Bluesy indie power trio Miss Massive Snowflake have a gig at Savoy Wine Bar and Grill (10601 Montgomery NE) on Saturday, April 30. The three (Shane de Leon, Jeanne Kennedy Crosby and Andy Brown) are from Portlandia and certainly look the part. Their hipster personages belie a serious and syncretic association with the rock and roll basics though. Distilling a sometimes swaggering and always alluring sound from a minimalist approach to the genre, Miss Massive Snowflake rely on prodigious skill and keen storytelling to advance an agenda that transcends much of what has become of the Northwest music scene. De Leon's use of the guitar can be lyrical and somewhat abrupt in a genuinely compelling way while his collaborators fashion an ensemble sound that is inventive without being anachronistic; it's all very flexible and thought-provoking stuff with roots planted firmly in a lineage that has produced fellow travellers like Frank Zappa and The Flaming Lips. If those sorts of laudatory licks aren't enough to get you out for this show, consider the following: It's free to get in. There's going to be food and wine available; the music commences at 6pm.
Dudes, Chicano Batman is like totally going to be at Meow Wolf (1352 Rufina, Santa Fe) on Tuesday, May 3. A quartet of Los Angelenos (Bardo Martinez, guitar, keyboard, vocals; Eduardo Arenas, bass, guitar, vocals; Gabriel Villa, drums, vocals; Carlos Arévalo, guitar) whose sonic emanations come from a place—deep in space—where psychedelia, soul and tropicality come together with galactic goodness, Chicano Batman have long been a big draw in the City of Angels. With a funky, Latino power vibe that encompasses as well as deconstructs the culture that the ensemble draws upon for musical inspiration, Chicano Batman have recently shifted gears and added an enchilada section in hopes of achieving world domination. That's a damn spicy joke, but the truth at the heart of the matter indicates the group has every intention of joining the group of musicians who I've said absolutely fucking rock. Their 2014 release, Cycles of Existential Rhyme, is proof of that. Tickets range in price from $15-20 and the show gets rolling around 8pm with a performance by JJUUJJUU, a duo of experimental improvisers.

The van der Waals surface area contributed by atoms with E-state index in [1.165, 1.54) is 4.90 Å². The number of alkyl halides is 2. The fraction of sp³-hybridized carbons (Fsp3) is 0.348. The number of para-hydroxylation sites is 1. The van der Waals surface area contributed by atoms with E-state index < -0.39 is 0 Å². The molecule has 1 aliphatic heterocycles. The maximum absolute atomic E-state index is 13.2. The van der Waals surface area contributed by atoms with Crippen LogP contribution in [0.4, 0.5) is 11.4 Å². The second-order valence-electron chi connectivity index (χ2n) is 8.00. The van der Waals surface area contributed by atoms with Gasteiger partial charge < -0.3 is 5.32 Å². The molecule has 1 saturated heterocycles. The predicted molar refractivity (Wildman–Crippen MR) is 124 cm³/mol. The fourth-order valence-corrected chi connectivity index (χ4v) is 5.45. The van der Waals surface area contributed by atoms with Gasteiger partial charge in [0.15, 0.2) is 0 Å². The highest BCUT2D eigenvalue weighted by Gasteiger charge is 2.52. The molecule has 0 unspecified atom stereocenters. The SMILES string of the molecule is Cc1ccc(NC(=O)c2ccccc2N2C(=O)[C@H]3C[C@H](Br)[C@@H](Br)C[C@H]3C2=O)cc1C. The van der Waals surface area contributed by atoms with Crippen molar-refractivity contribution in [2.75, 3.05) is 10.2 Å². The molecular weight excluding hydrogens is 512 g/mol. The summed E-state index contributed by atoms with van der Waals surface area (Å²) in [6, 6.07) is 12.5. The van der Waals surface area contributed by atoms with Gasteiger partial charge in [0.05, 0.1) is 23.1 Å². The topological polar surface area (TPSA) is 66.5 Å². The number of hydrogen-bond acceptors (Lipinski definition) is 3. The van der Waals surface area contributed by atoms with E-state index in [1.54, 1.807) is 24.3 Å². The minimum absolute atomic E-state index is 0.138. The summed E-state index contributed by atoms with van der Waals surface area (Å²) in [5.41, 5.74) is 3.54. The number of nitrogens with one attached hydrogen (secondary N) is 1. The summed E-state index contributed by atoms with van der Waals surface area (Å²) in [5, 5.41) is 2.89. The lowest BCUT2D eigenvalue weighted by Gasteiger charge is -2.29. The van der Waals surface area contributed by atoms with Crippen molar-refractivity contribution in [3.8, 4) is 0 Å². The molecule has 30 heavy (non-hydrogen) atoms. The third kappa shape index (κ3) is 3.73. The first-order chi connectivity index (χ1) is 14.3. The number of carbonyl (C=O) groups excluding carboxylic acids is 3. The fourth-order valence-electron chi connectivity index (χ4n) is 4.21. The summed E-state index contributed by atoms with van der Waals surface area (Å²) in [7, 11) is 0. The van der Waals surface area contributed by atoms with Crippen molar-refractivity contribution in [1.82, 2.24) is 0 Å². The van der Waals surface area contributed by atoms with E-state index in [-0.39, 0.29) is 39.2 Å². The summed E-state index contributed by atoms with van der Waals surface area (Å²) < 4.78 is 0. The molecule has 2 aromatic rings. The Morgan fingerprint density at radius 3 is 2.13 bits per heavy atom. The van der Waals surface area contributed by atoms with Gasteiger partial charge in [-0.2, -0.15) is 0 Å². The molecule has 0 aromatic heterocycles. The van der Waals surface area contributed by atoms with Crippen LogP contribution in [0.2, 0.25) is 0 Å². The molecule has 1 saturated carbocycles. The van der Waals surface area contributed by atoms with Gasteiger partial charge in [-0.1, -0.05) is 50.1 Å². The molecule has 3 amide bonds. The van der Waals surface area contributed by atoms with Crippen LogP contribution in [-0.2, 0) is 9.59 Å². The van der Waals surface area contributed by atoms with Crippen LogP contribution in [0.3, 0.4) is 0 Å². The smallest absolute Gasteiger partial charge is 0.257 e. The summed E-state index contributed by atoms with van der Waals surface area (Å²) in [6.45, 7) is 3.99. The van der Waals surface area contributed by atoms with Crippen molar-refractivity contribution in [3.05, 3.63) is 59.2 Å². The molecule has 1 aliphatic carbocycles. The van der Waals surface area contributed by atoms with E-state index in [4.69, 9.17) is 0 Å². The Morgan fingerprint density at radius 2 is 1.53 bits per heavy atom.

Black Mountain, another uncommonly exceptional Northwestern sound-generating unit, play Launchpad (618 Central SW) on Wednesday, May 4. A collection of uncompromising (and apparently shoe eschewing) rocanrol provocateurs whose existence on the astral plain is contingent on heavily stylized and gravitationally realized stoner music, they're currently touring on the strength of their latest release, IV. As noted in the AlibiSonic Reducer aimed at enlisting adherents to the band's restless, West-Coast super-rock pronunciations, IV is an album that supposes intervening genres never existed, allowing a thoroughly advanced form of hard, album-oriented rock to evolve and proliferate in the geographical area adjacent to the roaring Pacific Ocean. As a quintet, Black Mountain has the chops and the wherewithal to override rock's latter day roller coaster ride; their show at Launchpad promises to be among the best concerts happening in Dirt City this spring. White Hills open. With tickets priced to move at $15, there really is no reasonable excuse for missing this show, unless your David Lynch box set is scheduled to arrive that evening via special delivery—which may be problematic at my household, but go ahead and enjoy this blast from the future on my behalf as I try to divine meaning from the phrase “lunch is ready.” The ritual begins at 9pm.